In July 1935, the United States Congress enacted the National Labor Relations Act (NLRA) in order to regulate labor–management relations in organizations involved in interstate commerce. Through the NLRA, the executive and legislative branches sought to equalize bargaining power between employers and employees to protect the rights of workers who chose to organize and bargain collectively.
Commonly known as the Wagner Act, the National Labor Relations Act was enacted during the Great Depression, a time of high unemployment, labor management strife, and a stagnant economy. Historically, the federal government had not supported the growth of labor unions or collective bargaining over wages and working conditions. However, President Franklin Roosevelt and Congress were sympathetic to the plight of the unions and working class as a result of the severely depressed economy. The NLRA was enacted with the strong and coordinated support of the administration and Congress, marking a significant change in the government’s position on labor–management relations. In light of the impact that the National Labor Relations Act continues to have on the life of labor relations in American colleges and universities, this entry examines key aspects of the act.
Provisions of the NLRA
The primary purpose of the NLRA is to guarantee employees “the right to self-organization, to bargain collectively through representatives of their own choosing, and to engage in concerted activities for the purpose of collective bargaining or other mutual aid or protection. . . .” Under the act, employers cannot restrain or coerce employees in their exercise of these rights. The National Labor Relations Act also ensures the right of employees to refrain from joining unions, collective bargaining, and related activities “except to the extent that such right may be affected by an agreement requiring membership in a labor organization as a condition of employment as authorized in section 8(a)(3).” The federal government, states and their political subdivisions, and labor organizations except when they are acting as employers were not included as employers under National Labor Relations Act. In order to enforce the NLRA, Congress created a three-member National Labor Relations Board (NLRB) to arbitrate labor– management disputes, ensure democratic union elections, penalize specified unfair labor practices by employers (but not unions), and administer all components of the law.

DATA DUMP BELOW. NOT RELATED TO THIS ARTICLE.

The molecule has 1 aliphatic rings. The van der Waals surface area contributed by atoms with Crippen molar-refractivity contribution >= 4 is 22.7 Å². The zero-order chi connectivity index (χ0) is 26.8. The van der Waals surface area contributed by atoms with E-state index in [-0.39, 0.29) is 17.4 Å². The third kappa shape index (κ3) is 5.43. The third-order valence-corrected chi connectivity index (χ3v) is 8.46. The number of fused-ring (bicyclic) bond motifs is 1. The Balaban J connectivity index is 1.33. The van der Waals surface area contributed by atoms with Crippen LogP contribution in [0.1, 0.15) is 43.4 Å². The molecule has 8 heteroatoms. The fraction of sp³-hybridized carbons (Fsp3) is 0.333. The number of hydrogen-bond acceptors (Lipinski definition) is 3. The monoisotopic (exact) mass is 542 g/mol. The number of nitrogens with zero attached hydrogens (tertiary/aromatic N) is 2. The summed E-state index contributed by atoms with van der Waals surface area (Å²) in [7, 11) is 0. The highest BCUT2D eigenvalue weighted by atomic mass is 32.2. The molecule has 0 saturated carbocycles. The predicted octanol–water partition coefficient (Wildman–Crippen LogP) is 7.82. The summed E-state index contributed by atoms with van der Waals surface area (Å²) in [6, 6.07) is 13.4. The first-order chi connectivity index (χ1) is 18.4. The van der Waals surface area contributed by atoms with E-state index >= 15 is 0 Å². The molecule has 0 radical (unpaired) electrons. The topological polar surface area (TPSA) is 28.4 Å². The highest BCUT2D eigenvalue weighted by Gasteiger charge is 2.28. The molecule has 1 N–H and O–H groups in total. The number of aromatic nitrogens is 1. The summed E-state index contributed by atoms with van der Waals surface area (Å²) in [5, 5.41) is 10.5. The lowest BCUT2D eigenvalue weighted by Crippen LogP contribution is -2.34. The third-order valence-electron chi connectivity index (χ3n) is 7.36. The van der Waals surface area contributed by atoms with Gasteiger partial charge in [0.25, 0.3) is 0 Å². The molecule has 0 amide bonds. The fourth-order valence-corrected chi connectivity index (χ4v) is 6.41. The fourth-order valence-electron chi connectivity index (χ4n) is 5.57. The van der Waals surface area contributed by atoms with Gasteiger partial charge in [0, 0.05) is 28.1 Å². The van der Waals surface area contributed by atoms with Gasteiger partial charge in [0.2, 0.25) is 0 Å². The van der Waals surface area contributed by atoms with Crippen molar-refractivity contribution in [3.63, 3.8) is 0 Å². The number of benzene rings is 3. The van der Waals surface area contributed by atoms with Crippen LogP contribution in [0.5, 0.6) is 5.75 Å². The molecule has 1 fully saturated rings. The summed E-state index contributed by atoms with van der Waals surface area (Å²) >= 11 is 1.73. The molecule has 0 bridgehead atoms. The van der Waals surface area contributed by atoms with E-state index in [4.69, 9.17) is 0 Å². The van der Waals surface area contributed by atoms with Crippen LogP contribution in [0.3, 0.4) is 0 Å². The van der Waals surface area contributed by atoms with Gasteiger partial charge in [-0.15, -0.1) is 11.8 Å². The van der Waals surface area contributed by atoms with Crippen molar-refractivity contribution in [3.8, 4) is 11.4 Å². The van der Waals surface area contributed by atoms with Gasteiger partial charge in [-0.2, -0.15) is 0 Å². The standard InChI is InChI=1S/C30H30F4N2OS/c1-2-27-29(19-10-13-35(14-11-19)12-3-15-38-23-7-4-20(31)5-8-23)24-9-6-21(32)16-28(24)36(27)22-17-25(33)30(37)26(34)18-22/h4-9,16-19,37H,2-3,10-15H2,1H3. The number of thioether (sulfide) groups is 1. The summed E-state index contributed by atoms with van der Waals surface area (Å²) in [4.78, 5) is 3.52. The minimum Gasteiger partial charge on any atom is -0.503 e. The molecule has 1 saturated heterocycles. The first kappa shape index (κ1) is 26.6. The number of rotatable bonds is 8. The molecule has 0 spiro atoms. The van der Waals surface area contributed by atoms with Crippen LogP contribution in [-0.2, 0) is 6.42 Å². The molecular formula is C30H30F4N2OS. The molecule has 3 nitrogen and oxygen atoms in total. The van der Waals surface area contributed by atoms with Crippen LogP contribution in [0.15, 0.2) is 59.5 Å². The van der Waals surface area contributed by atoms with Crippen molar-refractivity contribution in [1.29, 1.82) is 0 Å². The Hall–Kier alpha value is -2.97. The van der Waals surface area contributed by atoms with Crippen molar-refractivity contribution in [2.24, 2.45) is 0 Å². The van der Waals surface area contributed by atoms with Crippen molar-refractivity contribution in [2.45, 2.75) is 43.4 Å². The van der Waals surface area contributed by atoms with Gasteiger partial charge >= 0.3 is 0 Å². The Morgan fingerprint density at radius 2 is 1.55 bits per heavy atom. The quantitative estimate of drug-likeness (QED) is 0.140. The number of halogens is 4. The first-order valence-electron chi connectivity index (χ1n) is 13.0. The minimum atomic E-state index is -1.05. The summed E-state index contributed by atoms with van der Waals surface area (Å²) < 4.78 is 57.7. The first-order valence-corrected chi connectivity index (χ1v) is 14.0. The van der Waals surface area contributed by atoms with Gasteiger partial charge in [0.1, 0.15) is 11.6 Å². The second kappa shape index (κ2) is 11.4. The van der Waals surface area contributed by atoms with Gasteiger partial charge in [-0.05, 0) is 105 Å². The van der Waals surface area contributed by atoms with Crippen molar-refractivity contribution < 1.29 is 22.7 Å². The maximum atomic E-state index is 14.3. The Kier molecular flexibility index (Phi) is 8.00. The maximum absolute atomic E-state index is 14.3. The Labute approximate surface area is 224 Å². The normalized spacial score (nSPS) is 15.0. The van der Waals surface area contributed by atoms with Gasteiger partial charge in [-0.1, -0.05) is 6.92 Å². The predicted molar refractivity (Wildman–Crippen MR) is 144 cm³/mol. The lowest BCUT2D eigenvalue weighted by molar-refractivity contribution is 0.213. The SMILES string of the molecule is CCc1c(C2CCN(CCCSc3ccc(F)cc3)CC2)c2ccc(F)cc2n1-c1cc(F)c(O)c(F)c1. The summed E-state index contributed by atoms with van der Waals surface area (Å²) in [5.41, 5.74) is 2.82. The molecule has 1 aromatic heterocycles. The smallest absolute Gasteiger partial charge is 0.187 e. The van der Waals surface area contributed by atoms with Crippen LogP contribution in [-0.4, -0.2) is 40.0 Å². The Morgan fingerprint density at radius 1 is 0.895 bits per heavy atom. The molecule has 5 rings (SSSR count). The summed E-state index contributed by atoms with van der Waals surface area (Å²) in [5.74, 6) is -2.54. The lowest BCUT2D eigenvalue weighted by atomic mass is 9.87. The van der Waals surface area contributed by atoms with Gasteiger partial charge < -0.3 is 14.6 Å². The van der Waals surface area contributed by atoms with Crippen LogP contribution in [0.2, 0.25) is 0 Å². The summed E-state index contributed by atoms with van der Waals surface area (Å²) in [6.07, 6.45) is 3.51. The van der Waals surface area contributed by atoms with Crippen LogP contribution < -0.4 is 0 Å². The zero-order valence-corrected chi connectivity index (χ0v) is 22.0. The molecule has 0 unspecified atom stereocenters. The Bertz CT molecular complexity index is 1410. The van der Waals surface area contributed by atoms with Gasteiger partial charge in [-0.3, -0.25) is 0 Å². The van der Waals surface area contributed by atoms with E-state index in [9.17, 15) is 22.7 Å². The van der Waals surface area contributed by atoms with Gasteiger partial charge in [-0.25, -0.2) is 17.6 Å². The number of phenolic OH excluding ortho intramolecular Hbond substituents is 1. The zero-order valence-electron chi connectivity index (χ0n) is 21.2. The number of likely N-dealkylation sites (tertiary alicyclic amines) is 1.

Impact and Evolution of the NLRA
Stated simply, the National Labor Relations Act was intended to improve wages, hours, and conditions of employment for American workers in both public and private sectors. When enacted in 1935, management viewed the National Labor Relations Act as biased and one sided, because it listed unfair labor practices for employers but did not include unfair labor practices for which the unions would be sanctioned. From the perspective of many in corporate management, the National Labor Relations Act was blatantly prolabor, and its passage prompted a contentious debate about the fairness and constitutionality of the act. Differences of opinion about the NLRA notwithstanding, it did provide the legal framework necessary for civil and productive labor–management dialogue and cooperation.
Ultimately, the National Labor Relations Act fostered reasonably peaceful labor relations during the tumultuous period between 1935 and the end of World War II. In 1937, the Supreme Court upheld the constitutionality of the NLRA in NLRB v. Jones & Laughlin Steel Corp., ruling that the statute did not violate the constitutional rights of employers or employees. The American Federation of Labor (AFL) and Congress of Industrial Organizations (CIO) responded to the National Labor Relations Act with aggressive, nationwide membership campaigns, and the number of unionized workers increased from about 3.5 million in 1935 to approximately 15 million in 1947.
The Taft-Hartley Act
By 1947, the federal government’s attitude toward organized labor had changed. Congress, then dominated by a conservative Republican majority, sought to curb the power of the unions by amending the National Labor Relations Act. The Labor-Management Relations Act of 1947, also known as the Taft- Hartley Act, amended the National Labor Relations Act by listing unfair labor practices for unions and empowering the NLRB to secure injunctions for using such practices. Both unions and management were banned from restraining or coercing employees in organization activities. Unions could not refuse to bargain in good faith, and check-off of union dues was prohibited without written consent of the employees. Union-shop agreements were permitted only with the approval of a majority of employees in a secret-ballot election. At this time, the NLRB membership was increased from three to five.